Sign up for our COVID-19 newsletter to stay up-to-date on the latest coronavirus news throughout New York By Kate NalepinskiCounting Crows, the indie-rock band from the San Francisco Bay area, most notable for their hits, “Mr. Jones” and “Accidentally in Love,” are still going strong after 25 years. Before their upcoming performance at Nikon at Jones Beach Theater on Sunday, July 31, the Press spoke with Adam Duritz, the Counting Crows frontman. He talked about his deep love of music radio, “making it” in the music scene, tiny cardigans, Van Gogh and the hipster agenda.Long Island Press: A major part of your band is the fan culture that follows you. They’re so interested in exchanging live recordings with other fans that you made it a key element on your website. Why is this so important to fans?Adam Duritz: Because they’re exchanging them, it’s clearly important to them. Also, around the corner from where I’m sitting, there’s an entire wall of bootlegs that I have from other bands. If you love music, you can buy a band’s record. But there’s only so many of them, and once you got those, there’s nothing left. But my recordings are out there, and if you’re a band, your mission is to find more of those. I know how much I love that stuff, so I assume our fans do, too. I have an entire wall of other bands’ live recordings. And that stuff can’t harm you. If you’re good live, I think it’s a good advertisement for a live show.LIP: You guys are most notable for your improvisation during your concerts. Each show varies. Do you think this furthers your appreciation of what you do?AD: Yeah, and I also think it stops us from hating it. If you’re going to do something for 25 years, several hundred times, you wouldn’t want to do it the exact same way or you’ll hate it. And I don’t want to start to hate my songs because I really love them. But if they were all wrapped up in some obligatory package, where I had to play the same songs every night…There’s just no way I would love it. And I realized that early on. On the very first tour, I thought to myself, ‘I want to do this forever, but I know there’s no way I’m going to want to do it the exact same way forever.’ And then we started changing things up every time, from the beginning… I mean, you don’t ever come to a Counting Crows show where we’re phoning it in because we’re bored and we don’t want to play those songs that night. The truth is, if we don’t want to play those songs that night, we won’t play them. Since we’re doing exactly what we want to do, we’re totally into it every night.LIP: What do you remember about the last time you played on Long Island?AD: I think it was just last year. We played at The Paramount in Huntington, so it was recent. I don’t remember a great deal, but I’ll tell you what I do remember: Three or four years ago when we were at The Paramount, Mean Creek was opening for us, and we found a small sweater backstage. It was this small girl’s cardigan. And at first I thought it was Aurora’s, [Mean Creek’s guitarist] so I brought it to her, but it wasn’t hers. Then Sam, our drum exec, claimed it was his. He took his shirt off and he put on this tiny girl’s cardigan and pranced around the back of the stage. Every time I’m in The Paramount, I get this horrible memory of Sam, this bulky guy with a huge beard, in a little girl’s cardigan.LIP: You are credited with writing all the lyrics to the tracks on Somewhere Under Wonderland, your most recent album, which was released in 2014. Where do you find your inspiration?AD: Somewhere in my head. [He laughs.] It’s just all about how I feel. All true stories, in that it’s how I feel, but it’s not like they’re diary excerpts about exactly what happened. They’re often some combination of something that happened with what I’m feeling… None of the stuff on this album is stuff that actually happened. It’s more fiction based around real feelings.LIP: Has being from the San Francisco Bay area influenced your sound? Do you think it contributes to your improvisation?AD: Oh, I don’t know that anyone else was doing it. I guess the Grateful Dead were, but this is a different thing. Maybe the most important part, actually… When I was a kid growing up in the Bay area—and I know if you ask some other guys in the band from that area it’s the same story, this is something we all shared, whether we knew it at the time or not—there was a radio station called KSAM. It was the original, free-form, FM radio station. They played the [Rolling] Stones, followed by the Sex Pistols, P-Funk [Parliament-Fundadelic], followed by Miles Davis, followed by Elvis Costello, George Jones. They played every kind of music imaginable. So, for me, I grew up thinking rock and roll was just rock and roll. Music was just music. There wasn’t punk, alternative, classic rock, modern rock, jazz…It was just music. It broke my heart when I found out that there wasn’t anything like KSAM anymore… We grew up listening to music…just music. It was never “right” or “wrong” or “bad” or “cool.” Just music. I think that had an effect on a lot of the things we play.LIP: Do you feel like this generation is different because they label themselves with certain genres to keep up or be hip?AD: Ever since the days of Lester Bangs—a great writer about music—he loved music, but he also hated some music. And as much as he’d write a story about how he loved Van Morrison, he would write a story destroying James Taylor. While he was very knowledgeable about music, a lot of today’s music journalism has become about what sucks… Musicians really aren’t that way at all. Musicians just tend to like music. But a big part of fandoms and journalism, to me, is the idea of what is cool and uncool. After a while, if you’re all just wearing flannel and Doc Martens, you’re not Kurt Cobain! It doesn’t make you cool ’cause you’re dressing like that. And I saw Nirvana live. They’re fucking amazing, but it used to blow my mind that writers would talk about the latest fucking guy in flannel and Docs being cool, when he’s completely copying someone else’s thing! It’s repetitive. I guess a big part of journalism is making everyone cool. I mean, now we’re in that “reversed” part… Now, hipsters are uncool, and we call someone a hipster when they’re a dip-shit… By the way, there’s no quicker way of doing something than to have everyone doing it.LIP: Are there any misperceptions about Counting Crows that you’d like to clear up?AD: No! I’m sure there are millions of misperceptions, but I just don’t care. Whatever. It doesn’t matter. I’m sure people think we suck, which isn’t true since we’re amazing, but whatever. The records are all there. If you really want to figure something out about us, listen to our records. A bunch of the misperceptions is just people who listen to other people who tell them something and they believe it. I mean, if you listen to someone else that easily, you certainly aren’t going to be convinced by me. Nor am I interested in convincing you. People are going to say stuff about you—they’re going to say things about you—things that just aren’t you. They’re going to make something up because they don’t know you. But that’s life. There’s nothing you can do. It’s just part of being famous.LIP: Is ignoring what other people say the best way of staying true to yourself? Or are you going to change naturally because of fame’s influence?AD: Neither. I’m very interested in reading criticism of us. That doesn’t mean I think they’re right. It’s actually rewarding for someone to put so much thought into your art—I appreciate that. But by the time you’re reading about someone critiquing your work, that work is done, so it can’t affect it. To me, we’ve always done what we wanted to do… We’ve never worried about avoiding failures; we just do the things we love. Just go do the things you love… I think no one actually knows how to be successful. If you got yourself here just by doing what interests you, you should continue like that. I mean, if you listen to someone tell you how to be successful, it’s always what they did last time. Truth is, nothing is ever going to be successful in art. You should always just do the art for yourself… Van Gogh didn’t sell an entire painting in his entire lifetime. And his paintings are more expensive now than [almost] anyone else’s! So, at some point, he could have decided not to [paint]—go make shoes or something. But no one knows how to be successful, or what will [succeed in art]. It’s hard to see it as anything other than luck.LIP: Do you feel like you’ve “made it”? AD: The moment you do something you like. I don’t know what making it would even be. There’s a level we’re at that’s rare. There are plenty of bands that are more successful than us—Bob Dylan, The Stones, REM—but I’m not sure any of that has to do with making it. Take Alex Shulton—who’s a star now—but at the time, he was in a failed indie band. Did he make it? I don’t know what making it is. I mean, Van Gogh, like I said. That makes him the biggest failed indie band ever! Very early on in our career we played the Rock and Roll Hall of Fame ceremonies. I think we’re the only unknown band ever to play there. We played for Van Morrison because he didn’t want to come. So I started my career at the Rock and Roll Hall of Fame instead of ending it there, which is what you usually do. At the time, I was like, ‘Oh, this is what we’re destined for later!’ Now, I know we’re not going to get there, and I don’t care. First of all, we were all right there. [Laughs.] Second of all, I’m not sure the people who make those decisions, I don’t know if their opinions are important to me. I’m not sure anyone’s is, except for mine, or my friends, or my peers. I don’t know what “making it” is, but I think we made it.LIP: Why did you choose to go down the music path?AD: My mom hated this answer, but another reporter asked me once what I would be if I wasn’t in a band, and I said unemployed. I am a musician. When I was a kid, I didn’t know what I was wanted to do. When I was 18, I cut class one day and wrote a song. And every day after that, I sat at a piano and wrote a song. The moment I wrote that first song, it was like I mutated into something different. Like, I was a songwriter. Before that, I was a kid who didn’t know who I was. And I’ve always been a songwriter since. And it had been a while since I had any monetary success with that. But before any of my friends knew what I wanted to be in life, I knew I was a songwriter. I was ahead of them there, and then I kind of fell behind them when they all got jobs…But I leaped ahead when I became a rock star. Then I fell behind when they had kids and families. But, anyway, from that moment on, I knew I was a songwriter… I just do it because it’s who I am.LIP: Do you ever think about what your life would be like if you weren’t involved in music?AD: Yeah. Part of the fallout of having the success that I do have means there are other areas in my life that I left unattended. Relationships, families, those were things I didn’t have. Maybe I would have moved toward that earlier if it was a priority. But then, maybe I wouldn’t have done this. I think most about the relationships I would have had if I had forced myself to prioritize back then, more than in terms of jobs. But then again, I wouldn’t be here now.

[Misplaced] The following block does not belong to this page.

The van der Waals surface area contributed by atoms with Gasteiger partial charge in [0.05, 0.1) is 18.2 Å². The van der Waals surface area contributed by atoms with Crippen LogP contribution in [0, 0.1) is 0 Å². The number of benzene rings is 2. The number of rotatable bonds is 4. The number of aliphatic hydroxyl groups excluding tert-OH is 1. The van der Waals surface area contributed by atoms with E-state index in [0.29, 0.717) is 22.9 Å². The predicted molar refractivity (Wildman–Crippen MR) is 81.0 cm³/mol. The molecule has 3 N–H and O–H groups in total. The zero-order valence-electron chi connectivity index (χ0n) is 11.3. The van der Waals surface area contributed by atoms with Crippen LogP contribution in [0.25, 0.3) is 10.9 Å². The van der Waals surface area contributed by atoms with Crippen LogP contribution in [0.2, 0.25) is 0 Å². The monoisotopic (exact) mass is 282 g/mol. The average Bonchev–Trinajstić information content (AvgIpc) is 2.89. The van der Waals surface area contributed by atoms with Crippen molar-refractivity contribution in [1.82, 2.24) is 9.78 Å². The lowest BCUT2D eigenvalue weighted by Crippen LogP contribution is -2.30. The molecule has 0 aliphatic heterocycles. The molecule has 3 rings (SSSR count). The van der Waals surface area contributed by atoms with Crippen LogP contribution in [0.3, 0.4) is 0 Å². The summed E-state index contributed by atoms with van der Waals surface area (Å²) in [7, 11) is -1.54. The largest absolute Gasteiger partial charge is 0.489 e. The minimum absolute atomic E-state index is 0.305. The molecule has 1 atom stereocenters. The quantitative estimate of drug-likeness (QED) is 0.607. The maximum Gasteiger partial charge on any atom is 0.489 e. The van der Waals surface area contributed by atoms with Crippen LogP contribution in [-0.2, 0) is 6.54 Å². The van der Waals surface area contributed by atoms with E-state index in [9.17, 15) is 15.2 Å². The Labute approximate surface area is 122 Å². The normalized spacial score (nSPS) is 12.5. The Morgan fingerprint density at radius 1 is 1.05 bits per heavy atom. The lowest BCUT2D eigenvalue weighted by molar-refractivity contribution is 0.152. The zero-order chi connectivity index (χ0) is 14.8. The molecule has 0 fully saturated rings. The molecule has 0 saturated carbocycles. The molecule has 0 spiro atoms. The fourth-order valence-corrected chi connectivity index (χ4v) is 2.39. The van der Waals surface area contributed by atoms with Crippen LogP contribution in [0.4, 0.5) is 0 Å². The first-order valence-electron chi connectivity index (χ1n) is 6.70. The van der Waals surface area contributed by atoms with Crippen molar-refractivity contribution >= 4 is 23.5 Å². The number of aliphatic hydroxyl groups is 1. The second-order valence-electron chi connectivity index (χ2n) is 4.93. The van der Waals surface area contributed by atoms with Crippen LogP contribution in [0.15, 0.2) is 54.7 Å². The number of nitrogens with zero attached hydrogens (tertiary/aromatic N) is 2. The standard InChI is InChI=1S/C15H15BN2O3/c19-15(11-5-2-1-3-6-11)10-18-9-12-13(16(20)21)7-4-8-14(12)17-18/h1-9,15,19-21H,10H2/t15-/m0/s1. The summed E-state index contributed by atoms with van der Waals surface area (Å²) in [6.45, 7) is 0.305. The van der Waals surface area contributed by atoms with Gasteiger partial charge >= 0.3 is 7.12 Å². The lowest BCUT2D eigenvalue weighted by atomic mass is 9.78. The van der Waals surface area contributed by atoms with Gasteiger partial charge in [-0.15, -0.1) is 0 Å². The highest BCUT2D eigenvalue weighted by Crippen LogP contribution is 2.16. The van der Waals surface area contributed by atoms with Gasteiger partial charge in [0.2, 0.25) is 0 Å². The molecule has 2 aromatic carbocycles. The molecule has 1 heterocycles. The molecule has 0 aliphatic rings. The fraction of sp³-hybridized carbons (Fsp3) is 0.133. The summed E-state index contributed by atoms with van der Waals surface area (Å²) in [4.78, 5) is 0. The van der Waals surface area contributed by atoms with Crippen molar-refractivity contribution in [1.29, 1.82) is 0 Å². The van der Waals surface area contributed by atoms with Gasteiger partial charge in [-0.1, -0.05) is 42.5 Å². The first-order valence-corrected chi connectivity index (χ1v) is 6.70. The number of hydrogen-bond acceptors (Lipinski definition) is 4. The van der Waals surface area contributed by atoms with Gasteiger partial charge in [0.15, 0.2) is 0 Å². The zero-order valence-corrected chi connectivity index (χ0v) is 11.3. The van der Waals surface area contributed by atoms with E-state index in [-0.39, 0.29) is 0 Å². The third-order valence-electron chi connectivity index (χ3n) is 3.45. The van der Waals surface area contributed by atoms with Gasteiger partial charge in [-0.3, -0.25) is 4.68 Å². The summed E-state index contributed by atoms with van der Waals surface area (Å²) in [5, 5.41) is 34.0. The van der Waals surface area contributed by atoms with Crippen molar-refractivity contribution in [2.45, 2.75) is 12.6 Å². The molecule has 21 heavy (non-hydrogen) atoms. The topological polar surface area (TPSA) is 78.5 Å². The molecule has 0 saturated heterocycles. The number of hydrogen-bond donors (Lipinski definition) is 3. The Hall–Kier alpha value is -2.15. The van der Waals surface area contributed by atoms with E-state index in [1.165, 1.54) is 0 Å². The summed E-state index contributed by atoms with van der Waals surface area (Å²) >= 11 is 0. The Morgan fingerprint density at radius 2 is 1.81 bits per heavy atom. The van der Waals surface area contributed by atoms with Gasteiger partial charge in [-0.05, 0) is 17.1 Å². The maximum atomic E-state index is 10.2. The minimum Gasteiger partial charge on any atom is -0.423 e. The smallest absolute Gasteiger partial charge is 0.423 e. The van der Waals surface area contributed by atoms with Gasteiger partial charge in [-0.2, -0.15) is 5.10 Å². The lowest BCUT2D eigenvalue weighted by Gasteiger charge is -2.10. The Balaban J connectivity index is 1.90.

Accra Hearts of Oak have appointed Can Vanli as the new technical advisor.The Turkish coach (name pronounced Van-li Chan) joins the team for the remaining five matches of the campaign as the Phobians desperately fight to avoid relegation.His appointment was made in a bid to strengthen the technical bench of after the dismissal of head coach Herbert Addo and his assistant Dauda Lutterodt. Speaking to Asempa FM on Wednesday morning, board member Frank Nelson confirmed the news. “We can confirm Can Vannli is on the technical bench to offer assistance. He is here to offer assistance and advice to the technical team on the last five matches.”Eddie Ansah keeps his role as caretaker while a decision on Vanli’s full time appointment will be decided at the end of the season.The Turkish manager’s first job as advisor will be the midweek fixture against Liberty Professionals at the Carl Reindorf Park. Who is Vanli?Can Vanli is a UEFA Pro-License, UEFA A License and a Turkish Prof Head Coach License holder.He was a member of the Turkish national team technical staff between 2002 and 2004. The Turkish team won bronze at the FIFA World Cup in 2002. Vanli moved to club coaching between 2005 and 2006 where he was assistant coach of Turksih league B side Eyupspor and league A side KarÅŸÄ±yaka Ä°zmir. In 2010, Can Vanlli moved to the Maldives where he was coach of Premier side VB Sports Club. In his first season, he won the league with the Maldives side going unbeaten throughout the season.He also won the President’s Cup and the Charity Shield in 2010. His first year was completed when he was awarded the Coach of the Year accolade in the Maldives.In 2011, Can won the FA Cup as well as the Premier League and Charity Shield for the second successive year and winning the Maldives Coach of the year yet again.In 2013, Can moved to Lebanon where he took charge of AL Ahed. Can continued his fine trophy run when he won the Elites cup with the Lebanese side. In 2010, the Ghana FA shortlisted him for the Black Stars job in 2010 after the departure of Serbian Milovan Rajevac but Joy Sports sources say he was booted out of contention when it was noticed that his CV had been heavily embellished. –More buildup:CLICK TO READ: Preview of FCPPL matchday 26 – will Hearts succeed?CLICK TO READ: Hearts, Kotoko players are a disgraceCLICK TO READ: How Hearts will survive relegation CLICK TO READ: Dark history looms over Hearts scapegoat Eddie AnsahCLICK TO READ: Analysis – Ansah praises team, confident of survivalCLICK TO READ: How Duncan outsmarted Hearts–Follow Kweku on Twitter: @nana_odum and Gary @garyalsmith. Get more updates on Facebook/Twitter with the #JoySports hashtag